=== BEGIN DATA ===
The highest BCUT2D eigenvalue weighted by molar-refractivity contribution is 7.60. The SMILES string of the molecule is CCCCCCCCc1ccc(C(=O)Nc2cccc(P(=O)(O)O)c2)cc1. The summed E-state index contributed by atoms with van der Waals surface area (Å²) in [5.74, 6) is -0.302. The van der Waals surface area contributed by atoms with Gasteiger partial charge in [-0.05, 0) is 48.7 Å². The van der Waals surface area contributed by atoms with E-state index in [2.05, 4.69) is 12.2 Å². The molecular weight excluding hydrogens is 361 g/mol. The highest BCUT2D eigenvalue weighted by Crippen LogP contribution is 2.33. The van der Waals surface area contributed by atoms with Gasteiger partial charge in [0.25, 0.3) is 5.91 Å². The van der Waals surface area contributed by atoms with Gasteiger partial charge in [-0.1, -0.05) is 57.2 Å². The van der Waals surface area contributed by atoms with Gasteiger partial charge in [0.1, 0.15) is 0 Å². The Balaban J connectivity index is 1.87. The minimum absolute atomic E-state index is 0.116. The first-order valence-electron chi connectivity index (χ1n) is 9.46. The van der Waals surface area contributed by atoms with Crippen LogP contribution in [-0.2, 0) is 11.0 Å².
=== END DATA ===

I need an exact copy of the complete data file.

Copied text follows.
The highest BCUT2D eigenvalue weighted by molar-refractivity contribution is 7.60. The SMILES string of the molecule is CCCCCCCCc1ccc(C(=O)Nc2cccc(P(=O)(O)O)c2)cc1. The summed E-state index contributed by atoms with van der Waals surface area (Å²) in [5.74, 6) is -0.302. The van der Waals surface area contributed by atoms with Gasteiger partial charge in [-0.05, 0) is 48.7 Å². The van der Waals surface area contributed by atoms with E-state index in [2.05, 4.69) is 12.2 Å². The molecular weight excluding hydrogens is 361 g/mol. The highest BCUT2D eigenvalue weighted by Crippen LogP contribution is 2.33. The van der Waals surface area contributed by atoms with Gasteiger partial charge in [0.25, 0.3) is 5.91 Å². The van der Waals surface area contributed by atoms with Gasteiger partial charge in [-0.1, -0.05) is 57.2 Å². The van der Waals surface area contributed by atoms with Gasteiger partial charge in [0.1, 0.15) is 0 Å². The Balaban J connectivity index is 1.87. The minimum absolute atomic E-state index is 0.116. The first-order valence-electron chi connectivity index (χ1n) is 9.46. The van der Waals surface area contributed by atoms with Crippen LogP contribution in [-0.2, 0) is 11.0 Å².